Rather, use those relationships as starting points for expanding outward into other networks where professionals whom may be more relevant in terms of industry knowledge would hang out online too (e., LinkedIn).

Network Creatively

LinkedIn: This is the most popular social network for professional networking, and it’s a must for any job-seeker. You can use it to find both colleagues and friends who work at companies where you’d like to work.

Twitter: A great place to find people with the same interests as you, especially if those interests are related to your job search or career goals in general (e.g., if you’re looking for marketing jobs).

Facebook: You probably know this one already but did you know that there’s a whole section on Facebook specifically dedicated to finding new employees? 

Just click on “Jobs” at the top of your screen and type in keywords related to what kind of position you’re looking for; that’ll take care of most of your searching needs!

Instagram: Similar concept here just scroll through some profiles until they start talking about work stuff! If someone has written something interesting about themselves or their experience working somewhere specific (like an account I follow called @notexactlytherapy).

Then chances are good that person would be a good source of information about how things work there–and maybe even introduce me personally since we’re both into therapy haha 🙂 -Kathryn Pacheco

Be Prepared To Be Rejected, But Don’t Give Up On Yourself

You may have heard that rejection is a part of the job search process. This is true, but it can be difficult to hear when you’re the one being rejected. Remember that rejection isn’t personal, and it’s not always a reflection of your skills or abilities. 

In fact, if you’re doing everything right in your job search your resume is tailored for each position and cover letter well-written; you’ve practiced answering interview questions; etc. you probably won’t get many rejections at all!

It’s important not to take things too personally because there are often other factors involved with hiring decisions (such as budget constraints or specific timing) beyond just how skilled or qualified an applicant may be. 

While this might seem unfair at first glance, it’s actually great news: Working hard on every aspect of your application makes it more likely that you’ll find success somewhere down the line!

Rejection doesn’t mean giving up on yourself it means moving forward toward your dream job! Don’t let one setback deter you from continuing on in your career journey; instead use each experience as an opportunity for personal growth and professional development

Get Noticed By Becoming A Teacher Or A Speaker

It is important to become a teacher or speaker because it gives you the chance to build your own platform. You can use your own knowledge and expertise to teach others, which is valuable in and of itself.

When you become a teacher or speaker, you will have to do some research on what types of courses are currently being offered by other companies. This will help ensure that your course offerings meet the needs of the people who want to learn from them.

When coming up with ideas for courses, think about whether they are practical or theoretical in nature, and whether they would benefit employers or employees more so than either one individually (or both). 

Also consider whether they could be used as part of an educational paradigm shift within your industry or even across industries!

Develop A Routine For Networking – Every Day

Add this task to your daily routine: Get dressed, grab your bag and go out looking for people who can help you with your job search. You don’t need to be super formal when networking, but putting in some effort will make a huge difference.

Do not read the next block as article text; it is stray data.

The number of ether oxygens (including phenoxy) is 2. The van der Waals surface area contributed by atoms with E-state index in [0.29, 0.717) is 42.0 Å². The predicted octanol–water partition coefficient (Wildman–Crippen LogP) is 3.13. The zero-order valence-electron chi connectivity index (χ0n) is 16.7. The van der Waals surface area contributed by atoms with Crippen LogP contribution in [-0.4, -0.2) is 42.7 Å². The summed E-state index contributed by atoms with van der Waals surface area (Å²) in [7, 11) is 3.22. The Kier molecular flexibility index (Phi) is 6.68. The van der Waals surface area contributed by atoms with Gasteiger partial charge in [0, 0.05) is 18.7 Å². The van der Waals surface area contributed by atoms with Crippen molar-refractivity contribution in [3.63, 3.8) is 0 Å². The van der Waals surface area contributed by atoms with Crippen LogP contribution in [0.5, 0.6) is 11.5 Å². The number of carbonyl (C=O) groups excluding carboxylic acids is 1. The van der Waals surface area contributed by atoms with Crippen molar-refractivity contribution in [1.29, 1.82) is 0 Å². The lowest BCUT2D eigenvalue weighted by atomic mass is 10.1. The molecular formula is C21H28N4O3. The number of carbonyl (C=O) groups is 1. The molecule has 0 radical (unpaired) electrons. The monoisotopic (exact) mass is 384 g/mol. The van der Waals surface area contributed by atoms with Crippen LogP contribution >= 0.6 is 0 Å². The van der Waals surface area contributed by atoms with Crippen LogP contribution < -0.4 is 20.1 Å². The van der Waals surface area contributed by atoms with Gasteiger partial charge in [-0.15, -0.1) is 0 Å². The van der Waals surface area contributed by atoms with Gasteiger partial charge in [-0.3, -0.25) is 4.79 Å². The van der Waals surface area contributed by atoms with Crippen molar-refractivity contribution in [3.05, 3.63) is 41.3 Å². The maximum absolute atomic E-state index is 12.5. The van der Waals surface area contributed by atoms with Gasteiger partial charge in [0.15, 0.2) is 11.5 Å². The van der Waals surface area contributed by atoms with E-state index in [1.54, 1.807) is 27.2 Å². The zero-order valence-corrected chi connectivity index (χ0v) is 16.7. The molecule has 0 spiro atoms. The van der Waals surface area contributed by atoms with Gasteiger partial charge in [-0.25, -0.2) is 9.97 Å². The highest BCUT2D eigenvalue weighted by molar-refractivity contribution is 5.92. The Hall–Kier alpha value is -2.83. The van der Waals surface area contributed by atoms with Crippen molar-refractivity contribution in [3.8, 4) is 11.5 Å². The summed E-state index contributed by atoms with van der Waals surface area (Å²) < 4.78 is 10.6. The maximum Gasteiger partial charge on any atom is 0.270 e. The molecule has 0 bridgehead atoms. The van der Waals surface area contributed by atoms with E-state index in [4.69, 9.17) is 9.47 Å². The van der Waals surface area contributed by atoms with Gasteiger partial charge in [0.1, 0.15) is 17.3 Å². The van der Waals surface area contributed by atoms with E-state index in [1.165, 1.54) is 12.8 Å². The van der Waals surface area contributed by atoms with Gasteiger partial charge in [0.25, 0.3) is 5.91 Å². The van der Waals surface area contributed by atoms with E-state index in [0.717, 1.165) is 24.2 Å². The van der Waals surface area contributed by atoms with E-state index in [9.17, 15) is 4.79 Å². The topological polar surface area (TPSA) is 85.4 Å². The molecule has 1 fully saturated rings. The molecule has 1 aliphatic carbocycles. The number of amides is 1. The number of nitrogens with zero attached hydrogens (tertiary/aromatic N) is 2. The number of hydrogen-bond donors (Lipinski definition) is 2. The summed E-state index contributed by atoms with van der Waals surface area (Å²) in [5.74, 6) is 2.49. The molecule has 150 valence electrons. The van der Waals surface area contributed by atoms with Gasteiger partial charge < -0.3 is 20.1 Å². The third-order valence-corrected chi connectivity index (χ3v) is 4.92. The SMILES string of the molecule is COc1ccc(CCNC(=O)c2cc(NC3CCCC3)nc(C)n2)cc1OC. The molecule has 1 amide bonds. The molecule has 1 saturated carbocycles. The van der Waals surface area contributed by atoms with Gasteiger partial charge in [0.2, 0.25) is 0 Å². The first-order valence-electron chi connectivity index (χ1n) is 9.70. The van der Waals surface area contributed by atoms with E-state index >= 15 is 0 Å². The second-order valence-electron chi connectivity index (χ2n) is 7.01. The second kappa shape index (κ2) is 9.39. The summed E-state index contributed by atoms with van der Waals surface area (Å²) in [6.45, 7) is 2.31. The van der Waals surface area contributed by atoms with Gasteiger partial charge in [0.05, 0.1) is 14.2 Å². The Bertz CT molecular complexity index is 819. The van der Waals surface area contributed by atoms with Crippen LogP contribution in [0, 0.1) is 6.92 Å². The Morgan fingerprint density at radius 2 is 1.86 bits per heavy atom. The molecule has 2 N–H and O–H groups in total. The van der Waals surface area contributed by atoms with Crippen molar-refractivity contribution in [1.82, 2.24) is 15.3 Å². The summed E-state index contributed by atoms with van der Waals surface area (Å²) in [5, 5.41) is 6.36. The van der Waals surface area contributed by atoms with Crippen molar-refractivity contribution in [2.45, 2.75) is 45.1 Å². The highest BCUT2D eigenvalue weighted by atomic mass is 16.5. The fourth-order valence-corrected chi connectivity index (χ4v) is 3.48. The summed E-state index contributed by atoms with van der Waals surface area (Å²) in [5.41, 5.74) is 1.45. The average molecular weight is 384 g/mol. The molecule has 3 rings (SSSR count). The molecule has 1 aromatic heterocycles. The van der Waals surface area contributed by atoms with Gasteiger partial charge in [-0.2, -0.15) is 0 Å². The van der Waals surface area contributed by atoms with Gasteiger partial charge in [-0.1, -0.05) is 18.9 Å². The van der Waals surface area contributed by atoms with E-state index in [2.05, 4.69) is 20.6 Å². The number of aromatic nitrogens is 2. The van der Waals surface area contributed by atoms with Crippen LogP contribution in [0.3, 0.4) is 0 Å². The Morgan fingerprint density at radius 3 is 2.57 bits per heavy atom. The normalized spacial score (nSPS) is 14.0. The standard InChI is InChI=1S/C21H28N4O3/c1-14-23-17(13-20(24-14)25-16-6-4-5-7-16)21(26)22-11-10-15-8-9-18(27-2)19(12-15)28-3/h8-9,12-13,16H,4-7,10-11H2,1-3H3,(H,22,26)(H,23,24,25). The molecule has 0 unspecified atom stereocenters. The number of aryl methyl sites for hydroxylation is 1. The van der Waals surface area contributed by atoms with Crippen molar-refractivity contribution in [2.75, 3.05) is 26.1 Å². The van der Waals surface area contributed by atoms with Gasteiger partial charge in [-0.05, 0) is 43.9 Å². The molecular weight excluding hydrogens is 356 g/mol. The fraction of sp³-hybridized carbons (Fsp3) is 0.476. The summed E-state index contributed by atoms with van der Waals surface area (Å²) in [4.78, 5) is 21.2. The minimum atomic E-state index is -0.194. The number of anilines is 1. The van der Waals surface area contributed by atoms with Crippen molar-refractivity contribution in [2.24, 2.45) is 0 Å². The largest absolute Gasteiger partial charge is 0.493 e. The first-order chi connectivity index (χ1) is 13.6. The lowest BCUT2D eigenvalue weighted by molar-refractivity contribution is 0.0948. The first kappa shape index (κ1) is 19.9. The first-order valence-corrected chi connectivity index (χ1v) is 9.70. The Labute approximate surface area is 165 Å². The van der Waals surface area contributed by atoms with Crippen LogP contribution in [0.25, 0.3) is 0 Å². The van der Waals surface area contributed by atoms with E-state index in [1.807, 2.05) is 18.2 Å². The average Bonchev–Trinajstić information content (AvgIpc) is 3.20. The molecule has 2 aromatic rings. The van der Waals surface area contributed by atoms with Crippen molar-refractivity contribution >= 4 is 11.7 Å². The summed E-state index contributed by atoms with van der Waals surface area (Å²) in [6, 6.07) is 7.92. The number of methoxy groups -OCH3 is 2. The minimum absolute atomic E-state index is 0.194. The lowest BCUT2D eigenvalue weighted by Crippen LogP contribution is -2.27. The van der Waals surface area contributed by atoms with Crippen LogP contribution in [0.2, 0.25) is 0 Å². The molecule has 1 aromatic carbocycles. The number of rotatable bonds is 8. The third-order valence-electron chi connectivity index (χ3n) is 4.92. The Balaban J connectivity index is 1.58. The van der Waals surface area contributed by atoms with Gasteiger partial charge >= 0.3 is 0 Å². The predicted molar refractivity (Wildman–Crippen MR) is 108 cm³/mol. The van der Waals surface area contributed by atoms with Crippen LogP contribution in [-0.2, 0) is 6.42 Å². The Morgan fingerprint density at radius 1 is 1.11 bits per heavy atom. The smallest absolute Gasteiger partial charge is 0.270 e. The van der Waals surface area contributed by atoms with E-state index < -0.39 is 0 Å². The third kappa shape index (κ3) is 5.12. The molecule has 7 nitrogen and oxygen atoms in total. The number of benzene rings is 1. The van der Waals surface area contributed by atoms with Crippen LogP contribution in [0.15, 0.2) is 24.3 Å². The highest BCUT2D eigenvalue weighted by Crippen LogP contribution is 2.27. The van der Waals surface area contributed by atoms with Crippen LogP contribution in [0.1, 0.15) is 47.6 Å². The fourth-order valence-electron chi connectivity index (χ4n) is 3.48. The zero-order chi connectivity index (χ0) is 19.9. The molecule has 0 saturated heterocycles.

The world of work is not always super friendly and it’s important that you feel comfortable asking people for their time and attention – they might even be impressed by how you’ve made an effort!

If you’re having trouble thinking of places where there will be lots of professionals (like lawyers or bankers), search LinkedIn or Google for “networking events near me”. 

Or ask your friends/family if they know anyone who works in the industry that interests you most. Don’t forget about Facebook groups – there are plenty of them out there!

Talk About Your Passion

When you’re talking about your skills and accomplishments, it’s important to focus on the things that matter most to your potential employer. 

For example, if there’s a particular industry you want to work in, then make sure you include any relevant experience that demonstrates your interest and aptitude for it.

Likewise, if there’s a certain kind of job role you’re aiming for for example as an assistant or PA then make sure you talk about how this position would help take advantage of what makes you unique.

For example:

  • * “I’m really passionate about helping small businesses grow and thrive.”
  • * “I love working with clients directly and am particularly interested in developing relationships with customers who become friends.”

Find Your Tribe

Finding your tribe is about finding people who share your interests and values. At this point in your journey, you may not know what those are just yet. But that’s okay! Here are some ways to narrow down the field.

Conferences and workshops: If you enjoy attending conferences or workshops on topics like social media, marketing or SEO (search engine optimization), then join Facebook groups for those topics and start reading up on them online as well. 

You might meet someone there who shares similar interests with you, who can help guide or inspire you along your entrepreneurial path.

Online communities: There are so many different types of forums out there from Reddit to Quora where people from all over the world gather to share their experiences with a certain topic of interest (like “management assistants”). 

Try searching for one that seems relevant to what interests you most, then start participating by commenting regularly on posts by other members of the community. 

Make sure it’s clear whose content is yours; this will show others that they can trust what comes from inside this community because its members have shared something valuable enough to earn themselves a reputation within it!

Make Yourself Seen At Conferences, By Volunteering

Volunteering is a great way to make yourself visible. If you volunteer at a conference, then you get to meet people who also work in your industry and also want to get noticed by employers. 

Volunteering is also a great way to get foot in the door of companies that are hiring for management assistants, as companies often give volunteering opportunities out as an opportunity for people who want their foot in the door.


In the end, there’s no secret to finding a job. You just need to be prepared, work hard and be willing to try new things. We’ve covered a lot of great tips here today that will help you land your dream job as management assistant!